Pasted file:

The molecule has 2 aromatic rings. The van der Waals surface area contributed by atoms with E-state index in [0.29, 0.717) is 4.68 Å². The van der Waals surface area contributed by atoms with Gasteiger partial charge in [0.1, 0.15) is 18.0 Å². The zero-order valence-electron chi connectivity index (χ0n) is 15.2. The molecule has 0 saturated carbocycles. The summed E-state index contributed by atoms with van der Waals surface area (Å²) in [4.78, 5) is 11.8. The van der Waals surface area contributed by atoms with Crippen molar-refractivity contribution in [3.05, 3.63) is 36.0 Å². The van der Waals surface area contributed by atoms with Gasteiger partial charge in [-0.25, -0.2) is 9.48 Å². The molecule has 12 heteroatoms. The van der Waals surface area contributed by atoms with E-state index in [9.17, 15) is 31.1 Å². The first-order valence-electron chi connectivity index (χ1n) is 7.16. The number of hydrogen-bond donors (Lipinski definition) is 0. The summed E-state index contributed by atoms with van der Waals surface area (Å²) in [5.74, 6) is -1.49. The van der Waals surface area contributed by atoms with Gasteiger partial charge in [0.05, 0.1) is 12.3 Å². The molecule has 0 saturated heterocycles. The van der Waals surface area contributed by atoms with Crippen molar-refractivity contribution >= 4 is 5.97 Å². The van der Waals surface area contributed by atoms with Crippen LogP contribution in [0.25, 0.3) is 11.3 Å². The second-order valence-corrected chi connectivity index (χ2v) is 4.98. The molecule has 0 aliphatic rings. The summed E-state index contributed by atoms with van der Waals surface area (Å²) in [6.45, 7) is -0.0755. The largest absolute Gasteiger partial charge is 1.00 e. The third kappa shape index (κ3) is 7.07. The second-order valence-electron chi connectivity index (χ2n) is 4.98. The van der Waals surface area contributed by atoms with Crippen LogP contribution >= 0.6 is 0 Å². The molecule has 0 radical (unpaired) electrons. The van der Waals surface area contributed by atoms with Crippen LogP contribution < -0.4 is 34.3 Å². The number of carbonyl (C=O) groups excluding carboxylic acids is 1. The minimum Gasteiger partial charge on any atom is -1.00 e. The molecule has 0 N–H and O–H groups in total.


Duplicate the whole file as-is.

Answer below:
The molecule has 2 aromatic rings. The van der Waals surface area contributed by atoms with E-state index in [0.29, 0.717) is 4.68 Å². The van der Waals surface area contributed by atoms with Gasteiger partial charge in [0.1, 0.15) is 18.0 Å². The zero-order valence-electron chi connectivity index (χ0n) is 15.2. The molecule has 0 saturated carbocycles. The summed E-state index contributed by atoms with van der Waals surface area (Å²) in [4.78, 5) is 11.8. The van der Waals surface area contributed by atoms with Crippen molar-refractivity contribution in [3.05, 3.63) is 36.0 Å². The van der Waals surface area contributed by atoms with Gasteiger partial charge in [-0.25, -0.2) is 9.48 Å². The molecule has 12 heteroatoms. The van der Waals surface area contributed by atoms with E-state index in [9.17, 15) is 31.1 Å². The first-order valence-electron chi connectivity index (χ1n) is 7.16. The number of hydrogen-bond donors (Lipinski definition) is 0. The summed E-state index contributed by atoms with van der Waals surface area (Å²) in [5.74, 6) is -1.49. The van der Waals surface area contributed by atoms with Gasteiger partial charge in [0.05, 0.1) is 12.3 Å². The molecule has 0 saturated heterocycles. The van der Waals surface area contributed by atoms with Crippen molar-refractivity contribution >= 4 is 5.97 Å². The van der Waals surface area contributed by atoms with Crippen LogP contribution in [0.25, 0.3) is 11.3 Å². The second-order valence-corrected chi connectivity index (χ2v) is 4.98. The molecule has 0 aliphatic rings. The summed E-state index contributed by atoms with van der Waals surface area (Å²) in [6.45, 7) is -0.0755. The largest absolute Gasteiger partial charge is 1.00 e. The third kappa shape index (κ3) is 7.07. The second-order valence-electron chi connectivity index (χ2n) is 4.98. The van der Waals surface area contributed by atoms with Crippen LogP contribution >= 0.6 is 0 Å². The molecule has 0 radical (unpaired) electrons. The van der Waals surface area contributed by atoms with Crippen LogP contribution < -0.4 is 34.3 Å². The number of carbonyl (C=O) groups excluding carboxylic acids is 1. The minimum Gasteiger partial charge on any atom is -1.00 e. The molecule has 0 N–H and O–H groups in total.